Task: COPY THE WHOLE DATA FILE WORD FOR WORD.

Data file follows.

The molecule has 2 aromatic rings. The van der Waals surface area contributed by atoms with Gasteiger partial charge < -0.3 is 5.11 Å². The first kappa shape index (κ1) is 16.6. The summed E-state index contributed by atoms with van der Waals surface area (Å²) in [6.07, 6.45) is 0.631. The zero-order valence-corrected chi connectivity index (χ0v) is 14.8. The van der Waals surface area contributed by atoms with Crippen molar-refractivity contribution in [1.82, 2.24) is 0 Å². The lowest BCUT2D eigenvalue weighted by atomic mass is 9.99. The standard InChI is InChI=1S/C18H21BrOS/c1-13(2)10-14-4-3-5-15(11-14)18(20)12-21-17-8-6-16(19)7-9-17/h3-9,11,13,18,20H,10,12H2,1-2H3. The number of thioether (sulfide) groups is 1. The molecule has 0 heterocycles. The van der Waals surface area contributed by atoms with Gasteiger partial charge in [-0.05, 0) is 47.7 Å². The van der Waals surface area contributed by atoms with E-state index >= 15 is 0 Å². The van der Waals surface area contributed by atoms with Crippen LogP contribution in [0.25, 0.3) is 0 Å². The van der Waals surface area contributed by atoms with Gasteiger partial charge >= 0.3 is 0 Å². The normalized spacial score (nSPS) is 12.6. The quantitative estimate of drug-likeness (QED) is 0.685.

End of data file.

The molecule has 2 aromatic rings. The van der Waals surface area contributed by atoms with Gasteiger partial charge < -0.3 is 5.11 Å². The first kappa shape index (κ1) is 16.6. The summed E-state index contributed by atoms with van der Waals surface area (Å²) in [6.07, 6.45) is 0.631. The zero-order valence-corrected chi connectivity index (χ0v) is 14.8. The van der Waals surface area contributed by atoms with Crippen molar-refractivity contribution in [1.82, 2.24) is 0 Å². The lowest BCUT2D eigenvalue weighted by atomic mass is 9.99. The standard InChI is InChI=1S/C18H21BrOS/c1-13(2)10-14-4-3-5-15(11-14)18(20)12-21-17-8-6-16(19)7-9-17/h3-9,11,13,18,20H,10,12H2,1-2H3. The number of thioether (sulfide) groups is 1. The molecule has 0 heterocycles. The van der Waals surface area contributed by atoms with Gasteiger partial charge in [-0.05, 0) is 47.7 Å². The van der Waals surface area contributed by atoms with E-state index >= 15 is 0 Å². The van der Waals surface area contributed by atoms with Crippen LogP contribution in [0.25, 0.3) is 0 Å². The van der Waals surface area contributed by atoms with Gasteiger partial charge >= 0.3 is 0 Å². The normalized spacial score (nSPS) is 12.6. The quantitative estimate of drug-likeness (QED) is 0.685.